The Government has appointed controversial writer and academic Sir Roger Scruton to chair a commission to “champion beautiful buildings” as part of the drive to build 300,000 homes a year to address the housing crisis.
Communities Secretary Rt Hon James Brokenshire MP said the commission “will develop a vision and practical measures to help ensure new developments meet the needs and expectations of communities, making them more likely to be welcomed rather than resisted”.
The Department of Communities said the move follows the Government “rewriting the planning rulebook to strengthen expectations for design quality and community engagement when planning for development. The new rules also ensure more consideration can be given to the character of the local area”.
This commission “will take that work further by expanding on the ways in which the planning system can encourage and incentivise a greater emphasis on design, style and community consent. It will raise the level of debate regarding the importance of beauty in the built environment”.
The commission has three aims:
- To promote better design and style of homes, villages, towns and high streets, “reflecting what communities want”.
- To explore how new settlements can be developed “with greater community consent”.
- To make the planning system work “in support of better design and style, not against it.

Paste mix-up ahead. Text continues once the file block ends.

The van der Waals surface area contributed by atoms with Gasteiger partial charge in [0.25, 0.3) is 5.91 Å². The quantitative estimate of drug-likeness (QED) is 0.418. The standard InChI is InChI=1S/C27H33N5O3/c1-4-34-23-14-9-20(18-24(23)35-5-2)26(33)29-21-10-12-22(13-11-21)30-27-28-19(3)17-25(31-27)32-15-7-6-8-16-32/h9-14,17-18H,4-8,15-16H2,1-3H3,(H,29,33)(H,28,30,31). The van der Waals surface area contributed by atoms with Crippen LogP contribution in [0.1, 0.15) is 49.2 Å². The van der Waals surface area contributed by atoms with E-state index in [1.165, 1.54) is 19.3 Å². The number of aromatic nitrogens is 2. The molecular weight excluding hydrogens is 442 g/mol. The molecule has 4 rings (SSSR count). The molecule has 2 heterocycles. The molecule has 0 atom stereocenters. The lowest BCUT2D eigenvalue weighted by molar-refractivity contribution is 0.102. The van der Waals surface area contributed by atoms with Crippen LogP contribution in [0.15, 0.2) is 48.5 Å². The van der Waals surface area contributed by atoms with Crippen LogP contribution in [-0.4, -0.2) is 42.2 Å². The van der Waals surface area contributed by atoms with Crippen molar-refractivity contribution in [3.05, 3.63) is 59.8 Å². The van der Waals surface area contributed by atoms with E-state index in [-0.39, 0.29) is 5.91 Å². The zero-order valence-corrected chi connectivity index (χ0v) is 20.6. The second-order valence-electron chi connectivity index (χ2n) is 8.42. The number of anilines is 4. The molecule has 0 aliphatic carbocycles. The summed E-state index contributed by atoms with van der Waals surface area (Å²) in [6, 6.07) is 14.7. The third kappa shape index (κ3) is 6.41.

Communities Secretary James Brokenshire MP said: “Most people agree we need to build more for future generations, but too many still feel that new homes in their local area just aren’t up to scratch.
“This will become increasingly important as we look to create a number of new settlements across the country and invest in the infrastructure and technology they will need to be thriving and successful places.”
He concluded: “This commission will kick start a debate about the importance of design and style, helping develop practical ways of ensuring new developments gain the consent of communities, helping grow a sense of place, not undermine it.”
Sir Roger Scruton is well known for promoting classical architecture and has taught at institutions including Birkbeck College, Boston University, and more recently, the University of Buckingham.
A month-long series of events co-ordinated by think tank Policy Exchange has been launched to “showcase the importance of beauty in the built environment”.
Image by Elekes Andor